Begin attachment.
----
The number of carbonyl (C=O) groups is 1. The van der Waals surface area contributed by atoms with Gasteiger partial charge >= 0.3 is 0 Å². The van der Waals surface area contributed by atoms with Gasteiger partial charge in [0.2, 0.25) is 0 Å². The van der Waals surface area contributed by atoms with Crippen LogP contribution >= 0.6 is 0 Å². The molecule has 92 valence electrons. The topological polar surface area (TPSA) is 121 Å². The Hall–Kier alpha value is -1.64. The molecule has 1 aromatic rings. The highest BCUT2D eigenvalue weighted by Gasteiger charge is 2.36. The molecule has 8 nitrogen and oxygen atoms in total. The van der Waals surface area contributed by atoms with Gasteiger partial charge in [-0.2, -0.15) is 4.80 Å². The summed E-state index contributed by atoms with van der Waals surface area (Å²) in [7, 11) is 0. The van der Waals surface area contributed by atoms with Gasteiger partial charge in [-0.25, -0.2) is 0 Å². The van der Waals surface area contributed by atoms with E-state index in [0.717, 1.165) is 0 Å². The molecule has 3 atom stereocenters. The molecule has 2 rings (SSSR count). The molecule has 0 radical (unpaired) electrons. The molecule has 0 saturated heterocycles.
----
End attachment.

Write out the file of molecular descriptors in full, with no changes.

The number of carbonyl (C=O) groups is 1. The van der Waals surface area contributed by atoms with Gasteiger partial charge >= 0.3 is 0 Å². The van der Waals surface area contributed by atoms with Gasteiger partial charge in [0.2, 0.25) is 0 Å². The van der Waals surface area contributed by atoms with Crippen LogP contribution >= 0.6 is 0 Å². The molecule has 92 valence electrons. The topological polar surface area (TPSA) is 121 Å². The Hall–Kier alpha value is -1.64. The molecule has 1 aromatic rings. The highest BCUT2D eigenvalue weighted by Gasteiger charge is 2.36. The molecule has 8 nitrogen and oxygen atoms in total. The van der Waals surface area contributed by atoms with Gasteiger partial charge in [-0.2, -0.15) is 4.80 Å². The summed E-state index contributed by atoms with van der Waals surface area (Å²) in [7, 11) is 0. The van der Waals surface area contributed by atoms with Gasteiger partial charge in [-0.25, -0.2) is 0 Å². The van der Waals surface area contributed by atoms with E-state index in [0.717, 1.165) is 0 Å². The molecule has 3 atom stereocenters. The molecule has 2 rings (SSSR count). The molecule has 0 radical (unpaired) electrons. The molecule has 0 saturated heterocycles.